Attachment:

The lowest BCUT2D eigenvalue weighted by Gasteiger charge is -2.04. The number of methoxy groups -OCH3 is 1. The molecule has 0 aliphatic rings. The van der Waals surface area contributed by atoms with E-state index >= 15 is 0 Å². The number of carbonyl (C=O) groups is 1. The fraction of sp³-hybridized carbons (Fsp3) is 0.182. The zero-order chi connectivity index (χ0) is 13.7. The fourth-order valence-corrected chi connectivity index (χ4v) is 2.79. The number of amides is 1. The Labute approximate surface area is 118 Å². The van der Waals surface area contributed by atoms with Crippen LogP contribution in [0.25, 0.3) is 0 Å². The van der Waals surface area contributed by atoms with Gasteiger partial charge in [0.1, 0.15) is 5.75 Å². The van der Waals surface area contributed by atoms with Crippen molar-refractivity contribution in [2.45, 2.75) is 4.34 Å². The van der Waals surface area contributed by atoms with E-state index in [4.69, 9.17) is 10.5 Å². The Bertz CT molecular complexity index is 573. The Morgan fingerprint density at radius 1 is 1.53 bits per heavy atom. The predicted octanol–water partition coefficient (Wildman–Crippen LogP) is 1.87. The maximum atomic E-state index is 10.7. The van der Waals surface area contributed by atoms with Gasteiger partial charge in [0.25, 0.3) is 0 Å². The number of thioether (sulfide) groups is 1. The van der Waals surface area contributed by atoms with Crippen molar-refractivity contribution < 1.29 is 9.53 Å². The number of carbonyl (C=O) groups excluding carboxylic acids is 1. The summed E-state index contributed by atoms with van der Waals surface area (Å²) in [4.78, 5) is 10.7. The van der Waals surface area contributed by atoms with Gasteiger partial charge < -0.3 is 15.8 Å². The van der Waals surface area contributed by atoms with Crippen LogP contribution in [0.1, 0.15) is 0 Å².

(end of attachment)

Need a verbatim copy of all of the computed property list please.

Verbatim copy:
The lowest BCUT2D eigenvalue weighted by Gasteiger charge is -2.04. The number of methoxy groups -OCH3 is 1. The molecule has 0 aliphatic rings. The van der Waals surface area contributed by atoms with E-state index >= 15 is 0 Å². The number of carbonyl (C=O) groups is 1. The fraction of sp³-hybridized carbons (Fsp3) is 0.182. The zero-order chi connectivity index (χ0) is 13.7. The fourth-order valence-corrected chi connectivity index (χ4v) is 2.79. The number of amides is 1. The Labute approximate surface area is 118 Å². The van der Waals surface area contributed by atoms with Crippen LogP contribution in [0.25, 0.3) is 0 Å². The van der Waals surface area contributed by atoms with Gasteiger partial charge in [0.1, 0.15) is 5.75 Å². The van der Waals surface area contributed by atoms with Crippen molar-refractivity contribution in [2.45, 2.75) is 4.34 Å². The van der Waals surface area contributed by atoms with E-state index in [4.69, 9.17) is 10.5 Å². The Bertz CT molecular complexity index is 573. The Morgan fingerprint density at radius 1 is 1.53 bits per heavy atom. The predicted octanol–water partition coefficient (Wildman–Crippen LogP) is 1.87. The maximum atomic E-state index is 10.7. The van der Waals surface area contributed by atoms with Gasteiger partial charge in [0.25, 0.3) is 0 Å². The number of thioether (sulfide) groups is 1. The van der Waals surface area contributed by atoms with Crippen molar-refractivity contribution < 1.29 is 9.53 Å². The number of carbonyl (C=O) groups excluding carboxylic acids is 1. The summed E-state index contributed by atoms with van der Waals surface area (Å²) in [4.78, 5) is 10.7. The van der Waals surface area contributed by atoms with Gasteiger partial charge < -0.3 is 15.8 Å². The van der Waals surface area contributed by atoms with Crippen LogP contribution in [0.1, 0.15) is 0 Å².